When we’re beginning our journey to become healthier, it’s easy to get swept up in the hype of everyone pushing themselves in the gym, lifting weights, running on the treadmill, etc. It’s easy to go too hard and burnout in the first week or two of trying to achieve your goals. When you burn out on your goals, it’s like burning out at work: The thought of going to the gym is nauseating and you become stressed just thinking about doing a single squat.
We all know that pacing ourselves will help us succeed in the long term, and that’s for what I’m intensely advocating. To remain on track, it is important to not only match your intensity with current ability but to match your frequency in which you workout and rest. Without proper rest and recovery, your body won’t be able to sustain the training regimen.
The Results are in the Recovery
When we put in the work at the gym, the strain causes micro-tears in our muscles. Your body then needs nutrition and rest to repair these muscles. As your body repairs these muscles, it makes them just slightly stronger. The more we break them down and recover, the stronger we get. Gaining strength and putting up larger numbers in the gym is actually a result of the recovery, but we crush the work to make the recovery successful.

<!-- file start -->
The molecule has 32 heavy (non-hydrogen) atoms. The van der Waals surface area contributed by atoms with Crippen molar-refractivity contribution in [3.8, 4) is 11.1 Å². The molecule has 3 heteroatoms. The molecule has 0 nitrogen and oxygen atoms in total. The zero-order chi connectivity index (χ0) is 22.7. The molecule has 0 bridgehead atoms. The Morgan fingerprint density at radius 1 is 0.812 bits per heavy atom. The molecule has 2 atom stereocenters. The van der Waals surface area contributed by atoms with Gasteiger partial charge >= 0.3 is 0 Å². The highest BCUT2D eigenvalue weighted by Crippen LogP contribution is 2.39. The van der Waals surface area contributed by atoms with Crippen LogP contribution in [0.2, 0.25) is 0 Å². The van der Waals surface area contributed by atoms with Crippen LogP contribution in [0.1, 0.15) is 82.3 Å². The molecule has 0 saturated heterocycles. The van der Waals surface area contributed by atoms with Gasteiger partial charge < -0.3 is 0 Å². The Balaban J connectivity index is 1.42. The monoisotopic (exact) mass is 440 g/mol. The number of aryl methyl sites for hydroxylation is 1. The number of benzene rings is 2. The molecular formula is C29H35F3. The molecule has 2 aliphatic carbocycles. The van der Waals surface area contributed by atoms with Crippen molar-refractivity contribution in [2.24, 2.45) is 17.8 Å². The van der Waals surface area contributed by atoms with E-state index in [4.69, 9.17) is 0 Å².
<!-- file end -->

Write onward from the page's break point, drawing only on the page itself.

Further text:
Think of your workouts like a demolition crew and the recovery the contractors. You can’t build a monument or a temple on an existing piece of land without tearing down the existing building first.
Rest Days vs Cheat Days
The difference between a rest day and a cheat day is that, on a rest day, you’re still in the mindset of progress and sticking to your plan. A rest day is strictly meant for recovery of the muscles your ripped up in the gym the day before and preparing for the next workout. Cheat days or cheat meals are reserved for special occasions and are most useful for maintaining your sanity by treating yourself for your hard work.
Plan Your Rest Days
Even if you’re not working out or have a planned activity (in the gym or otherwise), you should still do something, according to Steve from Nerd Fitness, whether that’s meal prepping, working on mobility or flexibility, or doing something that gets you moving.